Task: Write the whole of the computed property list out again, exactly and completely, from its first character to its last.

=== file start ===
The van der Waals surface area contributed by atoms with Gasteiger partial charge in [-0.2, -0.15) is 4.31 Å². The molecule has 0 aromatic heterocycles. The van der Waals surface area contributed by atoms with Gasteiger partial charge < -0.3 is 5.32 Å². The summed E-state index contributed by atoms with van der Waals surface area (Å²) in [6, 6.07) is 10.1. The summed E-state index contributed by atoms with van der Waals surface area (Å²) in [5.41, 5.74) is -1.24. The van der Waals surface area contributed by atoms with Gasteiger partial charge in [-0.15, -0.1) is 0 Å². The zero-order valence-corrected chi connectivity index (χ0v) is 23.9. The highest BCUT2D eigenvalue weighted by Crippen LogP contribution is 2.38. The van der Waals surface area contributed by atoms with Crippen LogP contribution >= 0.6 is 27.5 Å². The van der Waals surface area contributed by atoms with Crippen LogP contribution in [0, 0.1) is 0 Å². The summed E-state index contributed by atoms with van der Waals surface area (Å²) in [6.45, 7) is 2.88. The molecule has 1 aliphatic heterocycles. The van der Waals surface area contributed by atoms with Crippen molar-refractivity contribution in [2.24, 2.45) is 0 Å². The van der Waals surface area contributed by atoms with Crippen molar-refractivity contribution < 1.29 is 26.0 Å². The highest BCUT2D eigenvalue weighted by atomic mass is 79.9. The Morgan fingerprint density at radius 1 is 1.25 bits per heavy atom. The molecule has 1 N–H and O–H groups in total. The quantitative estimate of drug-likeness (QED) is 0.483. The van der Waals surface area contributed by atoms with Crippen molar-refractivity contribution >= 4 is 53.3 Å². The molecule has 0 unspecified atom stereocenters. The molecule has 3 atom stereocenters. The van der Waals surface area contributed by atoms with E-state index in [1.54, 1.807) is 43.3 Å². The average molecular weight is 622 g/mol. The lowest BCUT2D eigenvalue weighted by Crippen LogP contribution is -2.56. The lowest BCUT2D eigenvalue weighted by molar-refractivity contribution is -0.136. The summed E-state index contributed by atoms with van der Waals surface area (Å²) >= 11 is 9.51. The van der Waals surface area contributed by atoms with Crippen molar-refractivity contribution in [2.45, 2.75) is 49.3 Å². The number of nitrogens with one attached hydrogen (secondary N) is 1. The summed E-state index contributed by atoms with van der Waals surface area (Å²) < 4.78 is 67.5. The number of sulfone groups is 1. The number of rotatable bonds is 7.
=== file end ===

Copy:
The van der Waals surface area contributed by atoms with Gasteiger partial charge in [-0.2, -0.15) is 4.31 Å². The molecule has 0 aromatic heterocycles. The van der Waals surface area contributed by atoms with Gasteiger partial charge < -0.3 is 5.32 Å². The summed E-state index contributed by atoms with van der Waals surface area (Å²) in [6, 6.07) is 10.1. The summed E-state index contributed by atoms with van der Waals surface area (Å²) in [5.41, 5.74) is -1.24. The van der Waals surface area contributed by atoms with Gasteiger partial charge in [-0.15, -0.1) is 0 Å². The zero-order valence-corrected chi connectivity index (χ0v) is 23.9. The highest BCUT2D eigenvalue weighted by Crippen LogP contribution is 2.38. The van der Waals surface area contributed by atoms with Crippen LogP contribution >= 0.6 is 27.5 Å². The van der Waals surface area contributed by atoms with Crippen LogP contribution in [0, 0.1) is 0 Å². The summed E-state index contributed by atoms with van der Waals surface area (Å²) in [6.45, 7) is 2.88. The molecule has 1 aliphatic heterocycles. The van der Waals surface area contributed by atoms with Crippen molar-refractivity contribution in [2.24, 2.45) is 0 Å². The van der Waals surface area contributed by atoms with Crippen molar-refractivity contribution < 1.29 is 26.0 Å². The highest BCUT2D eigenvalue weighted by atomic mass is 79.9. The Morgan fingerprint density at radius 1 is 1.25 bits per heavy atom. The molecule has 1 N–H and O–H groups in total. The quantitative estimate of drug-likeness (QED) is 0.483. The van der Waals surface area contributed by atoms with Crippen molar-refractivity contribution >= 4 is 53.3 Å². The molecule has 0 unspecified atom stereocenters. The molecule has 3 atom stereocenters. The van der Waals surface area contributed by atoms with E-state index in [1.54, 1.807) is 43.3 Å². The average molecular weight is 622 g/mol. The lowest BCUT2D eigenvalue weighted by Crippen LogP contribution is -2.56. The lowest BCUT2D eigenvalue weighted by molar-refractivity contribution is -0.136. The summed E-state index contributed by atoms with van der Waals surface area (Å²) >= 11 is 9.51. The van der Waals surface area contributed by atoms with Crippen molar-refractivity contribution in [2.45, 2.75) is 49.3 Å². The number of nitrogens with one attached hydrogen (secondary N) is 1. The summed E-state index contributed by atoms with van der Waals surface area (Å²) < 4.78 is 67.5. The number of sulfone groups is 1. The number of rotatable bonds is 7.